When a Teen or Child Loses a Loved One to Suicide

When a teen or child experiences the death of someone they love, it can be traumatizing. When the death is a result of a suicide, the trauma takes on a different hue with different fears and emotions.

The teen or child may wonder if the person who died didn’t love them, and if that person made a choice to leave them. They may feel guilty for not recognizing the depression their loved one was battling. They may even feel ashamed, and afraid to tell friends at school how their loved one died.

When a teen or child in your life faces the death of a loved one to suicide, there are some things you can do to help them to make sense of their loss.

Our friends at www.save.org offer some helpful thoughts and tips in the following article.

What to tell children after a suicide loss

A child or adolescent may have a many mixed feelings or may feel “numb.” Whatever they are feeling, remember your role as an adult is to help them and be supportive. Reassure the child whatever feelings they might experience, they have permission to let them out. If they want to keep to themselves for a while, let them. Don’t tell a child how they should or should not feel. Also, don’t discourage them from expressing negative emotions like anger.

How do we explain suicide to children or young people?

Age is a factor in understanding the type and amount of information to provide. Some children you can talk to about suicide with a 1- or 2-sentence answer; others might have continuous questions which they should be allowed to ask and to have answered. The most important thing to remember is to be honest. Children will always find out about what happened at some point, so be honest.

When a child hears that someone “committed suicide” or died of suicide, one of their first questions might be, “What is suicide?” One way to explain is that people die in different ways – from cancer, heart attacks, car accidents, or old age for example. Suicide simply means that a person caused his or her own death intentionally, it doesn’t have to mean more than that. However, also explaining that the person they loved caused their own death because they had an illness in their brain can also be helpful. If they press for more detail, use your discretion to help the child understand as much as is age appropriate.

Some examples of explaining why suicide happens might be:

  • “He had an illness in his brain (or mind) and he died.”
  • “Her brain got very sick and she died.”
  • “The brain is an organ of the body just like the heart, liver and kidneys. Sometimes it can get sick, just like other organs.”
  • “She had an illness called depression and it caused her to die.”

If someone the child knows, or the child herself, is being treated for depression, it’s critical to stress that only some people die from depression, not everyone. Remind her there are many options for getting help, like medication, psychotherapy, or a combination of both.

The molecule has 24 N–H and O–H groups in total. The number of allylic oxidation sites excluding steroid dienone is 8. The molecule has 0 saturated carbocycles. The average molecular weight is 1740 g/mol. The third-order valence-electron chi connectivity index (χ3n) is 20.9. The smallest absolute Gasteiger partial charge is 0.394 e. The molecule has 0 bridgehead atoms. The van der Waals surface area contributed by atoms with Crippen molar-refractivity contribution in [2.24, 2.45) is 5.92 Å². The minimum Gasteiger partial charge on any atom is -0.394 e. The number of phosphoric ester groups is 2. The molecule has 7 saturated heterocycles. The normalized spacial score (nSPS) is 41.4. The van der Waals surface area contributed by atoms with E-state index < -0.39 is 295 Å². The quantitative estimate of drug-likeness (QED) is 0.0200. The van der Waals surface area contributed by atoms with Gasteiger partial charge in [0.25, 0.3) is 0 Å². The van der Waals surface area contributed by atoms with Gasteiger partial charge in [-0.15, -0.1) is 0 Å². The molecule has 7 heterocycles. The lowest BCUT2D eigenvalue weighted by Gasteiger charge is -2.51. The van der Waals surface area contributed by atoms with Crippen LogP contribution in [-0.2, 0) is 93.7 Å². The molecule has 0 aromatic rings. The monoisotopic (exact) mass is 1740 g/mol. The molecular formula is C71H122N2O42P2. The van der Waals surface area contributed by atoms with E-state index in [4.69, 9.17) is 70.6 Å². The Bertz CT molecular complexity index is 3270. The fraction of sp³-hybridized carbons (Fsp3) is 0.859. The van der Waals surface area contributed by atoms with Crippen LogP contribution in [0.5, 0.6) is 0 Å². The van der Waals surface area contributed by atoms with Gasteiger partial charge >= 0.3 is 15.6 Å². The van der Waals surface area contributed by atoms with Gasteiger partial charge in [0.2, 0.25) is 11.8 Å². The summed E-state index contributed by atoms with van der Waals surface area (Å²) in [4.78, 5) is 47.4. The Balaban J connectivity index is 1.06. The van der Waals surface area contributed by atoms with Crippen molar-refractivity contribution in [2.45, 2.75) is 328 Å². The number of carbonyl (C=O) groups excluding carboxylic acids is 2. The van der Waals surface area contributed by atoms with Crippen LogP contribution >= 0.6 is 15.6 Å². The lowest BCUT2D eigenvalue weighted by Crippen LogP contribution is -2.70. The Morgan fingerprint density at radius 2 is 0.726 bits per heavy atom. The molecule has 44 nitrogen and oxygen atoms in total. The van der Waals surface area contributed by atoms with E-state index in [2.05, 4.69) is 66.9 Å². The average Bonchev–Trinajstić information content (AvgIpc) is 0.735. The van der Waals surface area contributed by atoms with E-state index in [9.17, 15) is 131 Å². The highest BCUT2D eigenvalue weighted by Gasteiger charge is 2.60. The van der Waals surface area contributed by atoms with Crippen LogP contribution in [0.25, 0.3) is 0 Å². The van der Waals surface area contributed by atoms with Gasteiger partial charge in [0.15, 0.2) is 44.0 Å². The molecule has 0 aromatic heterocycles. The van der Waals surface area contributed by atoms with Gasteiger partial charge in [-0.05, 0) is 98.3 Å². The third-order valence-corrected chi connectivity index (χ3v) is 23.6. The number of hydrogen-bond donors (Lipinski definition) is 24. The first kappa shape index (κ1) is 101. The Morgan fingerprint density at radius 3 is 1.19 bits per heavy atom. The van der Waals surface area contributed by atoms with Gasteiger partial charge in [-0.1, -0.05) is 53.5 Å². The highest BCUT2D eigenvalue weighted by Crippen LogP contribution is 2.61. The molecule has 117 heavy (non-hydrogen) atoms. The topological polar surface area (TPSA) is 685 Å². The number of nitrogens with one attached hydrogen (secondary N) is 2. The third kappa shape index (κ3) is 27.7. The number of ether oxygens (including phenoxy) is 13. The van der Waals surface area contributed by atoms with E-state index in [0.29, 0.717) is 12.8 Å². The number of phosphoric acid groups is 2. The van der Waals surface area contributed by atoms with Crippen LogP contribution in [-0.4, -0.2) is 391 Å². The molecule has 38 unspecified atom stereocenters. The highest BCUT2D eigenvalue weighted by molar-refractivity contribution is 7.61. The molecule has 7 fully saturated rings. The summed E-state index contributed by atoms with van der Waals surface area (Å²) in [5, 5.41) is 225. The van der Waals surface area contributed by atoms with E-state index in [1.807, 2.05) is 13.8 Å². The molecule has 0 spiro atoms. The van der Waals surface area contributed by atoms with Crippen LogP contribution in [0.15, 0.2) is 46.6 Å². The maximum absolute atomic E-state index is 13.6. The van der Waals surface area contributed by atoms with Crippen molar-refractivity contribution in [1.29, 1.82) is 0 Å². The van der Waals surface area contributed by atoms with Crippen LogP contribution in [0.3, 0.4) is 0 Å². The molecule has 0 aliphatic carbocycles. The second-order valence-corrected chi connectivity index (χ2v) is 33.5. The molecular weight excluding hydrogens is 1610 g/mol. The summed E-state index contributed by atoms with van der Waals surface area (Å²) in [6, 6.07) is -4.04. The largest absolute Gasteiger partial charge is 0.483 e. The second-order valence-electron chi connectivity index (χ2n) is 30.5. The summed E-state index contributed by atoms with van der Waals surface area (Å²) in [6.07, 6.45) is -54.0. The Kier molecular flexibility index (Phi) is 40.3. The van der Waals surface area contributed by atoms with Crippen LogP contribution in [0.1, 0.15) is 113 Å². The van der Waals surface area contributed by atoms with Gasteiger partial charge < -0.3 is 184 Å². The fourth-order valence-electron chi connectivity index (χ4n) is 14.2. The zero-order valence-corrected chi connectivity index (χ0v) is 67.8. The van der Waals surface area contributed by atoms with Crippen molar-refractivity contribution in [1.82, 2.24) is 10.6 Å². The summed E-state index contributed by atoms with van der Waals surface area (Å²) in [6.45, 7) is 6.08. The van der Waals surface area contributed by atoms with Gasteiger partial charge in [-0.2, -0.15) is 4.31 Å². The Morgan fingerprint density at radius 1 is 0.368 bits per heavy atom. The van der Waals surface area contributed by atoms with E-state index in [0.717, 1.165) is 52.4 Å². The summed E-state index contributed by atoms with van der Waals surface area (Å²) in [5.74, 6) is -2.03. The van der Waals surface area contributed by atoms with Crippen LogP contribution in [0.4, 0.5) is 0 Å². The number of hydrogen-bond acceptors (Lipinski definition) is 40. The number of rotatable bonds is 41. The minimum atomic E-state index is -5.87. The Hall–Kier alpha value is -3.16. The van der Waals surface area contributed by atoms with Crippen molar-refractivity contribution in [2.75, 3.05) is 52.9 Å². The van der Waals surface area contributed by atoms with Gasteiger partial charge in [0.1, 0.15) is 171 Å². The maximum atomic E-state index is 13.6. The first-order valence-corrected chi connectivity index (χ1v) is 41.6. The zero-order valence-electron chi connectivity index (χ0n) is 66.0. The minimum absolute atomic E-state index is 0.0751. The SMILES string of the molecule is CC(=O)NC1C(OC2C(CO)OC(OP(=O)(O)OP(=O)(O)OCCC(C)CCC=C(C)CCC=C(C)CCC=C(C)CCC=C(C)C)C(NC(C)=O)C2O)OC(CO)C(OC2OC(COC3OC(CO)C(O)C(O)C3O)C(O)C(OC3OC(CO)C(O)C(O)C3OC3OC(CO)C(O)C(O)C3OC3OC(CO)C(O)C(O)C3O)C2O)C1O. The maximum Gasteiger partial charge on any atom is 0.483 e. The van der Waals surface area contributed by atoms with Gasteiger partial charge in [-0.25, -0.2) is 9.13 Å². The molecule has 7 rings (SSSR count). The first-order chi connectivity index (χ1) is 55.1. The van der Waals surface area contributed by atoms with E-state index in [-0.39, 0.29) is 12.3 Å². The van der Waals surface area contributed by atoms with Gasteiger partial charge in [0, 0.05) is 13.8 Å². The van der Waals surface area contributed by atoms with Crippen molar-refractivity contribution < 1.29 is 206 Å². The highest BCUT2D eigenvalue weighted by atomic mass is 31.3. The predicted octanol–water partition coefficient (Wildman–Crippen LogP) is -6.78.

A more detailed explanation might be:

“Our thoughts and feelings come from our brain, and sometimes a person’s brain can get very sick – the sickness can cause a person to feel very badly inside. It also makes a person’s thoughts get all jumbled and mixed up, so sometimes they can’t think clearly. Some people can’t think of any other way of stopping the hurt they feel inside. They don’t understand that they don’t have to feel that way, that they can get help.”

It’s important to note that there are people who were getting help for their depression and died anyway. Just as in other illnesses, a person can receive the best medical treatment available and still not survive. This can also be the case with depression, bipolar disorder, and schizophrenia.

A child needs to understand that the person who died loved them, but that because of the illness he or she may have been unable to convey that or to think about how the child would feel after the death. The child needs to know that the suicide was not their fault, and that nothing they said or did, or didn’t say or do, caused the death.

Some children might ask questions related to the morals of suicide – good/bad, right/wrong. It is best to steer clear of this, if possible. Suicide is none of these – it is something that happens when pain exceeds resources for coping with that pain.

Whatever approach is taken when explaining suicide to children, they need to know they can talk about it and ask questions whenever they feel the need. They need to understand they won’t always feel the way they do now, that things will get better, and that they’ll be loved and taken care of no matter what.

Thanks to our friends at Save.org for sharing this article on giving support to those who had a death by suicide.

Photo Credit.


  1. Kelly said on July 9, 2011 at 10:17 pm ... #

    great article

  2. Tina Hender said on July 3, 2012 at 12:19 am ... #

    This article was helpful. I just wish there were more support groups available for youth and teens for their grief. I have been unsuccessful in finding any actual place that can help my children with the loss of their brother to suicide since we moved and that troubles me deeply.
    Thanks again for having this site for us.

  3. CJ said on September 18, 2014 at 11:16 am ... #

    This is a very helpful article. Although my nieces are still too young to ask these questions, I feel better prepared for the time when they ask about their mother’s death.

Leave a Comment

Your email is never shared.


By submitting a comment, you are agreeing to our Terms & Conditions.